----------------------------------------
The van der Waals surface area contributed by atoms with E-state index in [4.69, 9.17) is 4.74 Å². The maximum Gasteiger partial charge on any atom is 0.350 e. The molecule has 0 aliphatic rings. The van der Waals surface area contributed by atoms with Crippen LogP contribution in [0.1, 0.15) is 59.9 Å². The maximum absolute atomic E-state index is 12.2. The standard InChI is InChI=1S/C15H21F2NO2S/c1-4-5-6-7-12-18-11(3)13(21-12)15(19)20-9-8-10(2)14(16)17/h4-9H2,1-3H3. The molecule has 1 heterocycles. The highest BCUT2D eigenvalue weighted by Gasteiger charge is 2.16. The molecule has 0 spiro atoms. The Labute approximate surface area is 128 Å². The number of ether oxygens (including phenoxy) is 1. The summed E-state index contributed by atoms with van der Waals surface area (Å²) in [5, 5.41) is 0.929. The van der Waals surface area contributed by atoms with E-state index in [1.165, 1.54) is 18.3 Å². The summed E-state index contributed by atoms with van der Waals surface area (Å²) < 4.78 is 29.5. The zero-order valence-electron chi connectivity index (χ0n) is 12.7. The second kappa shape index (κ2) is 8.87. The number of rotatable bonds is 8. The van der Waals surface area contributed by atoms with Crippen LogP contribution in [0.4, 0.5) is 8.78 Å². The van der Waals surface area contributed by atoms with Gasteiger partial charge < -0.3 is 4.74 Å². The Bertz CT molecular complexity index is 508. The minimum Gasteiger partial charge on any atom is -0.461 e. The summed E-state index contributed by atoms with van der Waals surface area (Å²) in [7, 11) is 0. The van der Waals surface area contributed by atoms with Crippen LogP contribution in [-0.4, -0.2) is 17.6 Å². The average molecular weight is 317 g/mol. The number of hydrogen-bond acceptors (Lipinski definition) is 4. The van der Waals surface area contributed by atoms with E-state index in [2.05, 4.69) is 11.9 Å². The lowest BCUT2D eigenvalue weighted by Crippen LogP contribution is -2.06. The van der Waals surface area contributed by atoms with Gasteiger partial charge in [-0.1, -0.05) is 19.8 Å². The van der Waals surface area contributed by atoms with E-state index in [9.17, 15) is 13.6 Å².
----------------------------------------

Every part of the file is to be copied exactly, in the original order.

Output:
The van der Waals surface area contributed by atoms with E-state index in [4.69, 9.17) is 4.74 Å². The maximum Gasteiger partial charge on any atom is 0.350 e. The molecule has 0 aliphatic rings. The van der Waals surface area contributed by atoms with Crippen LogP contribution in [0.1, 0.15) is 59.9 Å². The maximum absolute atomic E-state index is 12.2. The standard InChI is InChI=1S/C15H21F2NO2S/c1-4-5-6-7-12-18-11(3)13(21-12)15(19)20-9-8-10(2)14(16)17/h4-9H2,1-3H3. The molecule has 1 heterocycles. The highest BCUT2D eigenvalue weighted by Gasteiger charge is 2.16. The molecule has 0 spiro atoms. The Labute approximate surface area is 128 Å². The number of ether oxygens (including phenoxy) is 1. The summed E-state index contributed by atoms with van der Waals surface area (Å²) in [5, 5.41) is 0.929. The van der Waals surface area contributed by atoms with E-state index in [1.165, 1.54) is 18.3 Å². The summed E-state index contributed by atoms with van der Waals surface area (Å²) < 4.78 is 29.5. The zero-order valence-electron chi connectivity index (χ0n) is 12.7. The second kappa shape index (κ2) is 8.87. The number of rotatable bonds is 8. The van der Waals surface area contributed by atoms with Crippen LogP contribution in [0.4, 0.5) is 8.78 Å². The van der Waals surface area contributed by atoms with Gasteiger partial charge < -0.3 is 4.74 Å². The Bertz CT molecular complexity index is 508. The minimum Gasteiger partial charge on any atom is -0.461 e. The summed E-state index contributed by atoms with van der Waals surface area (Å²) in [7, 11) is 0. The van der Waals surface area contributed by atoms with Crippen LogP contribution in [-0.4, -0.2) is 17.6 Å². The average molecular weight is 317 g/mol. The number of hydrogen-bond acceptors (Lipinski definition) is 4. The van der Waals surface area contributed by atoms with E-state index in [2.05, 4.69) is 11.9 Å². The lowest BCUT2D eigenvalue weighted by Crippen LogP contribution is -2.06. The van der Waals surface area contributed by atoms with Gasteiger partial charge in [-0.1, -0.05) is 19.8 Å². The van der Waals surface area contributed by atoms with E-state index in [9.17, 15) is 13.6 Å².